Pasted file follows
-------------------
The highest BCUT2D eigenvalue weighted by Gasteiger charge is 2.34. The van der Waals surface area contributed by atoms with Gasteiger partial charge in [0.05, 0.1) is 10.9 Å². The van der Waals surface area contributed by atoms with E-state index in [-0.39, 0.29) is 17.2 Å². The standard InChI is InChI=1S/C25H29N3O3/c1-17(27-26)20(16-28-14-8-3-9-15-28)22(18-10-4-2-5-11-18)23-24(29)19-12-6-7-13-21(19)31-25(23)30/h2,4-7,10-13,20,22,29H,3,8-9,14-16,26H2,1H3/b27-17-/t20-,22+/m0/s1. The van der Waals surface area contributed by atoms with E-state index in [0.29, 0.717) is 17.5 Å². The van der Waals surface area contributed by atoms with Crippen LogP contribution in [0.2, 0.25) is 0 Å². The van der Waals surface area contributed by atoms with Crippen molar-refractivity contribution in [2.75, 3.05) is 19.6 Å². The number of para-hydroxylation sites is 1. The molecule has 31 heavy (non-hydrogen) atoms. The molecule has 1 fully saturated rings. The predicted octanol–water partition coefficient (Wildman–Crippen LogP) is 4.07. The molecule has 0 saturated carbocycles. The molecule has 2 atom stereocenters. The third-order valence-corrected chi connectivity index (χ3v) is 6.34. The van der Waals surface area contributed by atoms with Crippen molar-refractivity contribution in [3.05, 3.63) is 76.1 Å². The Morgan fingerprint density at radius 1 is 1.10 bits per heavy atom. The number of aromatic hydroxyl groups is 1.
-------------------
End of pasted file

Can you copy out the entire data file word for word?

The highest BCUT2D eigenvalue weighted by Gasteiger charge is 2.34. The van der Waals surface area contributed by atoms with Gasteiger partial charge in [0.05, 0.1) is 10.9 Å². The van der Waals surface area contributed by atoms with E-state index in [-0.39, 0.29) is 17.2 Å². The standard InChI is InChI=1S/C25H29N3O3/c1-17(27-26)20(16-28-14-8-3-9-15-28)22(18-10-4-2-5-11-18)23-24(29)19-12-6-7-13-21(19)31-25(23)30/h2,4-7,10-13,20,22,29H,3,8-9,14-16,26H2,1H3/b27-17-/t20-,22+/m0/s1. The van der Waals surface area contributed by atoms with E-state index in [0.29, 0.717) is 17.5 Å². The van der Waals surface area contributed by atoms with Crippen LogP contribution in [0.2, 0.25) is 0 Å². The van der Waals surface area contributed by atoms with Crippen molar-refractivity contribution in [2.75, 3.05) is 19.6 Å². The number of para-hydroxylation sites is 1. The molecule has 31 heavy (non-hydrogen) atoms. The molecule has 1 fully saturated rings. The predicted octanol–water partition coefficient (Wildman–Crippen LogP) is 4.07. The molecule has 0 saturated carbocycles. The molecule has 2 atom stereocenters. The third-order valence-corrected chi connectivity index (χ3v) is 6.34. The van der Waals surface area contributed by atoms with Crippen molar-refractivity contribution in [3.05, 3.63) is 76.1 Å². The Morgan fingerprint density at radius 1 is 1.10 bits per heavy atom. The number of aromatic hydroxyl groups is 1.